Comfortable and Furious

This Is Spinal Tap (1984)

I often argue movies are made-up nonsense that have no effect on me. Like a lot of things I say, I’m probably on dodgy ground. Consider Spinal Tap. Good grief, the first watch was a minor revelation. Up until its chastening, palate-cleansing introduction in my mid-twenties, heavy metal could do little wrong. That’s why I happily owned albums such as Krokus’ Metal Rendez-vous, Whitesnake’s Slide It In, Def Leppard’s Hysteria and Saxon’s Wheels of Steel. I even planned to do some headbanging at the UK’s annual Monsters of Rock festival where I might be blessed to catch the unquestionably mighty sounds of Y&T or Dio.

Well, midway through my first viewing of Spinal Tap, that vague desire to make a Castle Donington pilgrimage was stone dead. Talk about the clouds of ignorance parting. It was so on the money I could only shake my head as I realized the average heavy metal band consisted of ridiculously dressed, overgrown adolescents churning out guff about their sexual prowess, rebellious nature, reverence for the rock lifestyle, and an undying love of motorbikes, goblins and dragons. All while waggling their tongues and thrusting their hips. I switched Spinal Tap off, unable to do much more than stagger across to my album collection and stare half-dazed at it. How was it possible to believe I’d developed a modicum of taste when I owned a Twisted Sister single?

Nonetheless, Spinal Tap didn’t make me chuck the baby out with the bathwater. I still retain enormous fondness for the creative efforts of some of those longhaired doofuses. It just made me a lot more discerning. In a way, I liken heavy metal to my love of horror. Ninety-five per cent is shit but when a heavy metal song or a horror flick like The Thing work, they reach a level no other style can. Sabbath’s Paranoid still sounds good, as does Purple’s Speed King, Motorhead’s Ace of Spades and ACDC’s Sin City, but such reliable reassurances don’t last too long coz it sure ain’t hard to tell that most metal gods are adrift on a sea of liquid cheese.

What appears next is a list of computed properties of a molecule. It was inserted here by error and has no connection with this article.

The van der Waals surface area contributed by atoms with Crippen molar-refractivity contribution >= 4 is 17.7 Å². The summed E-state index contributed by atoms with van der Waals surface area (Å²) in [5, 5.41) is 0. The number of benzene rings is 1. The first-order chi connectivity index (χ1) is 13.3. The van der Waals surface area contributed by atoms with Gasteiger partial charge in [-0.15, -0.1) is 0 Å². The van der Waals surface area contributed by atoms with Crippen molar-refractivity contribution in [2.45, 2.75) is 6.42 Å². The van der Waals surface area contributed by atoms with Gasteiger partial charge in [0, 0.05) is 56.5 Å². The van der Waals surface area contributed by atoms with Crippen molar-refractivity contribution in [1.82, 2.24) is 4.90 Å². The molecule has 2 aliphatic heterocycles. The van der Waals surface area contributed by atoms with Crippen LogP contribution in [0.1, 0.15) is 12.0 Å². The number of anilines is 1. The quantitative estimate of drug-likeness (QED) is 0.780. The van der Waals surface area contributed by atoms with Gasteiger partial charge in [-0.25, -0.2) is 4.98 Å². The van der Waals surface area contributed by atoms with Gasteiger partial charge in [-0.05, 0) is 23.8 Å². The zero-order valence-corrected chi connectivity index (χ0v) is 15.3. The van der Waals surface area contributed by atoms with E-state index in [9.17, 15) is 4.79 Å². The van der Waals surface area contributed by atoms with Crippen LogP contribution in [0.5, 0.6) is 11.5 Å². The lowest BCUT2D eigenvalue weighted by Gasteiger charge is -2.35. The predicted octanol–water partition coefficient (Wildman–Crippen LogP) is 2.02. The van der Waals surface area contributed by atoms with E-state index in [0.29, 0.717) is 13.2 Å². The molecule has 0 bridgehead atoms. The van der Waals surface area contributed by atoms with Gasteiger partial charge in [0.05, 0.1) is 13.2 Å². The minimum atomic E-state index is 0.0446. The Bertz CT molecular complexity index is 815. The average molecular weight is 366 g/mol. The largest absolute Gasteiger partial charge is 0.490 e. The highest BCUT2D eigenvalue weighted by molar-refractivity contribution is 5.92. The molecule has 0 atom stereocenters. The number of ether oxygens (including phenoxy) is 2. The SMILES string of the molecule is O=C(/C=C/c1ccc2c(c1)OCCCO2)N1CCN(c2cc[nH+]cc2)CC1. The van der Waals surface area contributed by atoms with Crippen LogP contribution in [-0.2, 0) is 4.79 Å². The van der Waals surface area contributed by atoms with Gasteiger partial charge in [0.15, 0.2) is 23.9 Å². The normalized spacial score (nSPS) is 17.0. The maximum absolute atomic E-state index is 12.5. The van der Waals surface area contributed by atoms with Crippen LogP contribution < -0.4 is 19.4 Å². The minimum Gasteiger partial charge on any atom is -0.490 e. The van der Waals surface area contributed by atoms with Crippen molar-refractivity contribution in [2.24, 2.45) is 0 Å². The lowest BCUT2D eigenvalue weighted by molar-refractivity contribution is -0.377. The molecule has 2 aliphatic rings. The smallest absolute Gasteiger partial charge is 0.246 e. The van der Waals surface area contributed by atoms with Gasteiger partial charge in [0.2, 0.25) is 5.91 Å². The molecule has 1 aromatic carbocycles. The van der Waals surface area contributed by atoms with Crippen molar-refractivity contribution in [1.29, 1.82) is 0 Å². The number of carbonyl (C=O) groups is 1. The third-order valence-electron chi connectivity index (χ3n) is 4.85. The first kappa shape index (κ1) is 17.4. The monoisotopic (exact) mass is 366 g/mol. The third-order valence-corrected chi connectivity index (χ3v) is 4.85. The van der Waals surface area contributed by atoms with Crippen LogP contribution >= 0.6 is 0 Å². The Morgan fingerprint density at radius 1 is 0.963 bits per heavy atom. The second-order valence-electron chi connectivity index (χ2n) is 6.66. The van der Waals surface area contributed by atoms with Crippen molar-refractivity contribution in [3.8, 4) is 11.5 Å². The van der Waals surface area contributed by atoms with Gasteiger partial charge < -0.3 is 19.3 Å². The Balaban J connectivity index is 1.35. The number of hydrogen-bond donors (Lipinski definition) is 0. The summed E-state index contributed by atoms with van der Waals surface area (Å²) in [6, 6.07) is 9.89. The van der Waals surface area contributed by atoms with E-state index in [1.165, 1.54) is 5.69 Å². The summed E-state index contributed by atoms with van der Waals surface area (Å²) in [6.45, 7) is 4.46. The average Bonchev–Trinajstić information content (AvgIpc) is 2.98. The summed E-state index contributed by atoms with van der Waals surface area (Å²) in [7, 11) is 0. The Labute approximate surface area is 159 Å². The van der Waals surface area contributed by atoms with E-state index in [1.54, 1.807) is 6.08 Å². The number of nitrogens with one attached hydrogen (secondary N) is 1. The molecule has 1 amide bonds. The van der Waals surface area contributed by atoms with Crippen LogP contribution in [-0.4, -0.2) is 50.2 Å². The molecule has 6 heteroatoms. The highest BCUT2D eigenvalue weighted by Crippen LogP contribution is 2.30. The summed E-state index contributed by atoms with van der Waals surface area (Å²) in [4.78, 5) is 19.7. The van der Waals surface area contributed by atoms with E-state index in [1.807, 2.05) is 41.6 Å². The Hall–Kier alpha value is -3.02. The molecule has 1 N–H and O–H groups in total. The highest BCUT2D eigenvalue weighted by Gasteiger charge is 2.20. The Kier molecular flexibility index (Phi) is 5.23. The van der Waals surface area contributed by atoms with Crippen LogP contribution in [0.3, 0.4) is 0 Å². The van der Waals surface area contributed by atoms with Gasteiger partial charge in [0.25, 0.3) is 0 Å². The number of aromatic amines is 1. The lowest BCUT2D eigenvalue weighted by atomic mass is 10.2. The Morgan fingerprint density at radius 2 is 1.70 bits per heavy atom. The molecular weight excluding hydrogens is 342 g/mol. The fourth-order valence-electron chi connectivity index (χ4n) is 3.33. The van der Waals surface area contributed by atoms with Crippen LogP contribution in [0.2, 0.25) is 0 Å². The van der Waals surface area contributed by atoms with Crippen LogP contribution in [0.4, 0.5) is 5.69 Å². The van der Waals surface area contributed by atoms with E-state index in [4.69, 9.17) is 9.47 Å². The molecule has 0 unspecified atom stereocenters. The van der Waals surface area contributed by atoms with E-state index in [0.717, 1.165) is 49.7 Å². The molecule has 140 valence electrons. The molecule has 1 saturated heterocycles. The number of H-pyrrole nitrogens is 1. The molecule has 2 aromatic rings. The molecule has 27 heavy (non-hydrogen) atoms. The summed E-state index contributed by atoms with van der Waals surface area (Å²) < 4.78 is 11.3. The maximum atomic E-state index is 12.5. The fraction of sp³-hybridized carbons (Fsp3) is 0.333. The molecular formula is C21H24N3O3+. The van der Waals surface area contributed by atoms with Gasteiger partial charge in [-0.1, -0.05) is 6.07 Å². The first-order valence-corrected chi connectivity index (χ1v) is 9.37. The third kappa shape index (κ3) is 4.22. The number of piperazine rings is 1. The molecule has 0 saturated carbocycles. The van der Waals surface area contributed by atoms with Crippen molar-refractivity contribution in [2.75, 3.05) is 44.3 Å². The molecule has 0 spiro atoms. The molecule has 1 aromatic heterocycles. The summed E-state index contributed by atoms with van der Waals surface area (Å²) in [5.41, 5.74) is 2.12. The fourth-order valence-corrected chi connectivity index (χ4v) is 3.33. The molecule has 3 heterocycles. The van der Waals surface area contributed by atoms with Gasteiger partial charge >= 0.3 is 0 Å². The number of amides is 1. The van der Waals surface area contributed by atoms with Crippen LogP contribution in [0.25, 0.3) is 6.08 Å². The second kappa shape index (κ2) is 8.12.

To try to understand how immune they can be to their special brand of naffness, I recommend spending a few minutes with Judas Priest circa 1980. Now Spinal Tap wasn’t quite powerful enough to stifle my appreciation of Priest’s 70s stuff, but it did make me grasp that their latter-day credibility had tumbled down a steep hill. Take their breakthrough album British Steel and its lead single, Breaking the Law. Its accompanying video shows the band robbing a bank by bursting in and letting fly with their music, the implication being that their ear-shredding guitar solos are akin to bullets from a gun. They then steal their own framed gold record from the vault.

And no, I’m not making that up. To this day I’m puzzled why the band simply didn’t ask the bank manager for their gold record. After all, it is theirs.

Breaking the Law is a fantastic slice of cheese because it’s meant to be funny yet it falls so flat on its face that it becomes funny because it’s so unfunny. Does that even make sense? But that’s what trying to break down heavy metal’s appeal is like. So much of it is ridiculous yet wonderful. Breaking the Law remains a perfect encapsulation of its gloriously absurd world. Judas Priest, by the way, learned nothing from Spinal Tap, later releasing a lumbering, thirteen-minute epic about the Loch Ness Monster.

Bless ’em.